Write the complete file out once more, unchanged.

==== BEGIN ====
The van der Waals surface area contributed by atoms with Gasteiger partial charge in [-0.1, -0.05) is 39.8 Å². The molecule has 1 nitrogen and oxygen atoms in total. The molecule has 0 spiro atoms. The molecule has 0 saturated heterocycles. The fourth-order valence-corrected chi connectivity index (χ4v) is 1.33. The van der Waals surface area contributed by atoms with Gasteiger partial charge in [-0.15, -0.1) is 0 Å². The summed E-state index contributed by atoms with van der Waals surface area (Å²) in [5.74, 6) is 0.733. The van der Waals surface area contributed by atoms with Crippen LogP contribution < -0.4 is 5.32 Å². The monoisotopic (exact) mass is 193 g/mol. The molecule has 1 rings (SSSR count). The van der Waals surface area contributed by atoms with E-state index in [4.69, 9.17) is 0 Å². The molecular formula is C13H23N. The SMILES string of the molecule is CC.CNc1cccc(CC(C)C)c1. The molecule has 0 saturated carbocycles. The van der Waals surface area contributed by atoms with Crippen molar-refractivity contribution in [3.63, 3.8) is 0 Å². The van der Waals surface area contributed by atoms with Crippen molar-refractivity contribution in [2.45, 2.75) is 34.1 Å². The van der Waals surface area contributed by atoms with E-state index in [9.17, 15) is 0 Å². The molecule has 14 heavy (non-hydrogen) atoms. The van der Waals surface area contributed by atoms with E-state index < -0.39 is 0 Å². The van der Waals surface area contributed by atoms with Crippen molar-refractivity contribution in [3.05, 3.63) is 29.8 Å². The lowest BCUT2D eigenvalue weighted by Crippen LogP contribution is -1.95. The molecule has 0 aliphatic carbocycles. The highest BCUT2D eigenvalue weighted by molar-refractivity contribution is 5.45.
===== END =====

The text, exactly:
The van der Waals surface area contributed by atoms with Gasteiger partial charge in [-0.1, -0.05) is 39.8 Å². The molecule has 1 nitrogen and oxygen atoms in total. The molecule has 0 spiro atoms. The molecule has 0 saturated heterocycles. The fourth-order valence-corrected chi connectivity index (χ4v) is 1.33. The van der Waals surface area contributed by atoms with Gasteiger partial charge in [-0.15, -0.1) is 0 Å². The summed E-state index contributed by atoms with van der Waals surface area (Å²) in [5.74, 6) is 0.733. The van der Waals surface area contributed by atoms with Crippen LogP contribution < -0.4 is 5.32 Å². The monoisotopic (exact) mass is 193 g/mol. The molecule has 1 rings (SSSR count). The van der Waals surface area contributed by atoms with E-state index in [4.69, 9.17) is 0 Å². The molecular formula is C13H23N. The SMILES string of the molecule is CC.CNc1cccc(CC(C)C)c1. The molecule has 0 saturated carbocycles. The van der Waals surface area contributed by atoms with Crippen molar-refractivity contribution in [3.63, 3.8) is 0 Å². The van der Waals surface area contributed by atoms with Crippen molar-refractivity contribution in [2.45, 2.75) is 34.1 Å². The van der Waals surface area contributed by atoms with E-state index in [9.17, 15) is 0 Å². The molecule has 14 heavy (non-hydrogen) atoms. The van der Waals surface area contributed by atoms with E-state index < -0.39 is 0 Å². The van der Waals surface area contributed by atoms with Crippen molar-refractivity contribution in [3.05, 3.63) is 29.8 Å². The lowest BCUT2D eigenvalue weighted by Crippen LogP contribution is -1.95. The molecule has 0 aliphatic carbocycles. The highest BCUT2D eigenvalue weighted by molar-refractivity contribution is 5.45.